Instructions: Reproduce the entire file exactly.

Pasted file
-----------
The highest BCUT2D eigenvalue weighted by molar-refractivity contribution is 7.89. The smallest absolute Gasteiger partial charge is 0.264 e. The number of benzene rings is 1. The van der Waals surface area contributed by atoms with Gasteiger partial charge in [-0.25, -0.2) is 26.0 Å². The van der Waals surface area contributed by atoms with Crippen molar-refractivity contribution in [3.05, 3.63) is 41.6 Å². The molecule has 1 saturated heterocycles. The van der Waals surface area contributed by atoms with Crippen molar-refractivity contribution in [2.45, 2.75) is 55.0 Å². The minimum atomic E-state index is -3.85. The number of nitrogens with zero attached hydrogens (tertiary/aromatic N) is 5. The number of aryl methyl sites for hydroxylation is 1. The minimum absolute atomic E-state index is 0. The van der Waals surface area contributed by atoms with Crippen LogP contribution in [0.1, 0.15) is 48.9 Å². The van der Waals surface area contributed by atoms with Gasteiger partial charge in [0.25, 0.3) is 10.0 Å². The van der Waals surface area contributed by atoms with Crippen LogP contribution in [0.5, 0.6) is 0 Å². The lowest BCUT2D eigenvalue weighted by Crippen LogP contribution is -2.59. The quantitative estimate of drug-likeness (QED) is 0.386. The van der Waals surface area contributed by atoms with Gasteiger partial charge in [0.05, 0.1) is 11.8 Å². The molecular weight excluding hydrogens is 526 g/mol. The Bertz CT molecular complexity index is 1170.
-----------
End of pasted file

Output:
The highest BCUT2D eigenvalue weighted by molar-refractivity contribution is 7.89. The smallest absolute Gasteiger partial charge is 0.264 e. The number of benzene rings is 1. The van der Waals surface area contributed by atoms with Gasteiger partial charge in [-0.25, -0.2) is 26.0 Å². The van der Waals surface area contributed by atoms with Crippen molar-refractivity contribution in [3.05, 3.63) is 41.6 Å². The molecule has 1 saturated heterocycles. The van der Waals surface area contributed by atoms with Crippen molar-refractivity contribution in [2.45, 2.75) is 55.0 Å². The minimum atomic E-state index is -3.85. The number of nitrogens with zero attached hydrogens (tertiary/aromatic N) is 5. The number of aryl methyl sites for hydroxylation is 1. The minimum absolute atomic E-state index is 0. The van der Waals surface area contributed by atoms with Crippen LogP contribution in [0.1, 0.15) is 48.9 Å². The van der Waals surface area contributed by atoms with Gasteiger partial charge in [0.25, 0.3) is 10.0 Å². The van der Waals surface area contributed by atoms with Crippen LogP contribution in [0.5, 0.6) is 0 Å². The lowest BCUT2D eigenvalue weighted by Crippen LogP contribution is -2.59. The quantitative estimate of drug-likeness (QED) is 0.386. The van der Waals surface area contributed by atoms with Gasteiger partial charge in [0.05, 0.1) is 11.8 Å². The molecular weight excluding hydrogens is 526 g/mol. The Bertz CT molecular complexity index is 1170.